legally defining rights

Allocation of Parents’ Rights

The idea of “family” is rapidly changing. “Family” has been traditionally understood as the nuclear family—two heterosexual married partners with shared children. Today, families include single-parent households, blended families from subsequent marriages and same-sex partner households. (Colorado Domestic Relations laws apply to both same-sex and heterosexual parents when determining parental rights and responsibilities.) Now, we’re even seeing the trend of “family” being defined independent of marriage.

Many couples today are choosing not to get married, but they are sharing households and having children together, creating what otherwise looks like a traditional nuclear family.  The problem is that without the legal bond of marriage, the rights of parents are not clearly defined.

Enforcing Parents’ Rights

For most unmarried parents whose relationship is intact, the lack of legally defined parents’ rights does not present an issue. However, in the event that the relationship dissolves and custody disputes arise, the absence of clearly defined parents’ rights can limit what law enforcement and the Colorado family court system can do to intervene.

For example, if an unmarried couple with children breaks up, and one parent decides to move out of state, there is little legal recourse for the parent who remains in Colorado. If parents have a verbal agreement that a child will spend weekends with one parent and live with the other during the week and the weekend parent does not return the child at the agreed upon time or location, the other parent may call the police. However, the police cannot do anything because there are no court orders to enforce.

In order to legally define parental rights upon the dissolution of a relationship of an unmarried couple, the parties must open an Allocation of Parents’ Rights (APR) case.

Allocation of Parents’ Rights

An Allocation of Parents’ Rights (APR) case is nearly identical to a child custody case that is part of a divorce. However, parents do not have to wait until a relationship dissolves to open an APR case. Unmarried parents may go through the process of legally defining parents’ rights at any time. (By sharing a lawyer and establishing a parenting plan on which they already agree, the process is more time-efficient and cost-effective). Regardless of when the case is opened—while the relationship is intact or upon dissolving—the case will end with orders outlining child support and how parenting time and decision making will be divided and/or shared.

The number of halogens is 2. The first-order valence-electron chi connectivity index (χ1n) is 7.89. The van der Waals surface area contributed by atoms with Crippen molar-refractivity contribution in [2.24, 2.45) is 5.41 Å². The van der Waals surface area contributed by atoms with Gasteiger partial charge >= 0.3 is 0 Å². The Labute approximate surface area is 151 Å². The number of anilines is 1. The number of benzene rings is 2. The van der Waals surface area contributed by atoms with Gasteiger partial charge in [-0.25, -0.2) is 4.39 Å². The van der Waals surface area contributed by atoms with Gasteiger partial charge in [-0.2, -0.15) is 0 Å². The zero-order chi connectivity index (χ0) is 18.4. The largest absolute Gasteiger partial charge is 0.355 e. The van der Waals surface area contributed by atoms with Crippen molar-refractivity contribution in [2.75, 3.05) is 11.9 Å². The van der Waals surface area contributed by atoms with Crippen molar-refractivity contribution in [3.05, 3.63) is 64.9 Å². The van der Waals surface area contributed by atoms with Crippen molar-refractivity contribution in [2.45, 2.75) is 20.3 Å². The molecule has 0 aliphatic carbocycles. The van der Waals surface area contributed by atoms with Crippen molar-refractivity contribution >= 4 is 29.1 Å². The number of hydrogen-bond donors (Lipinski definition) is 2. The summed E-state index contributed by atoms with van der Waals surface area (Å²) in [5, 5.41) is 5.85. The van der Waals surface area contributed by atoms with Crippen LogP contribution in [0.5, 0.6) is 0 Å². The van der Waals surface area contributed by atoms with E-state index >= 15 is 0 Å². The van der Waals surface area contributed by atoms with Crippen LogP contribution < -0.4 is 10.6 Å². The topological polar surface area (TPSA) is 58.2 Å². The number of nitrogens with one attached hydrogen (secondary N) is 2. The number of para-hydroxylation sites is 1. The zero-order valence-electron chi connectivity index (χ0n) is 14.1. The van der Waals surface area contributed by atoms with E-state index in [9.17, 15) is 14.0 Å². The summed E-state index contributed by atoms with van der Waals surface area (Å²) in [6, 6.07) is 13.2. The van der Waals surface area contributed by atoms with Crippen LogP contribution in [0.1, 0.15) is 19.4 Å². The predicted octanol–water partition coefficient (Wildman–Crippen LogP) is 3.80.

Like divorce child custody cases, all APR cases require that both parties complete a Sworn Financial Affidavit. An accurate record of each party’s assets, debts and income is necessary to determine adequate child support payments (if any). It is important to note, however, that in APR cases, financial assistance is limited to child support. Spousal maintenance is not an option.

After the Sworn Financial Affidavit, how simple or complex the APR process will be depends on the level of agreement between the parties. If parents are in agreement about visitation time and how to share decision making, the Court may simply accept the parenting plan, making it into legally binding orders.

If parents do not agree on child support, visitation and/or how to share decision making, parties may attempt to reach an agreement through mediation and/or arbitration, or they may elect to go to a hearing where a judge will hear evidence and listen to testimony. Based upon the information shared at the hearing, the Court will create a parenting plan that will be legally binding. As in the case of divorce child custody cases, the Court’s determination will be based on the child’s best interest (as outlined in Colorado Revised Statute §14-10-124). In order for a parent to limit unsupervised parenting time, a court must find that a child would be endangered if left in the care, custody or supervision of a parent—e.g., in the case of drug/alcohol abuse, domestic violence, child abuse, conviction of a felony, etc.

Experienced Counsel for Your APR Case

In order to ensure the best interests of your child(ren) are served and your parenting time is protected, parents whose relationship is not defined by marriage need to legally define their rights and responsibilities through an APR case. Whether you chose to be proactive and allocate parents’ rights while your relationship is intact or you are in the midst of a breakup, Gordon N. Shayne can help.

For over a decade, Gordon Shayne has focused his practice on Colorado family law. He understands the APR case process as well as all options for conflict resolution. He strives to help his clients develop a mutually agreeable parenting plan without a hearing to spare his clients the expense of going to court. However, if a hearing is necessary, Mr. Shayne is committed to serving the best interests of the child(ren) involved and fighting for his client’s parenting rights. For a consultation for your APR case, please contact the Law Office of Gordon N. Shayne.


Disclaimer: The blogs posted on are offered for informational purposes only. These blogs are not a solicitation for legal business and should not be construed as providing any legal advice or legal opinions as to any specific fact or circumstance. Specific legal issues, concerns and conditions always require the advice of an appropriate legal professional. To obtain legal advice or opinions about Colorado family law, personally consult with a licensed Colorado attorney.

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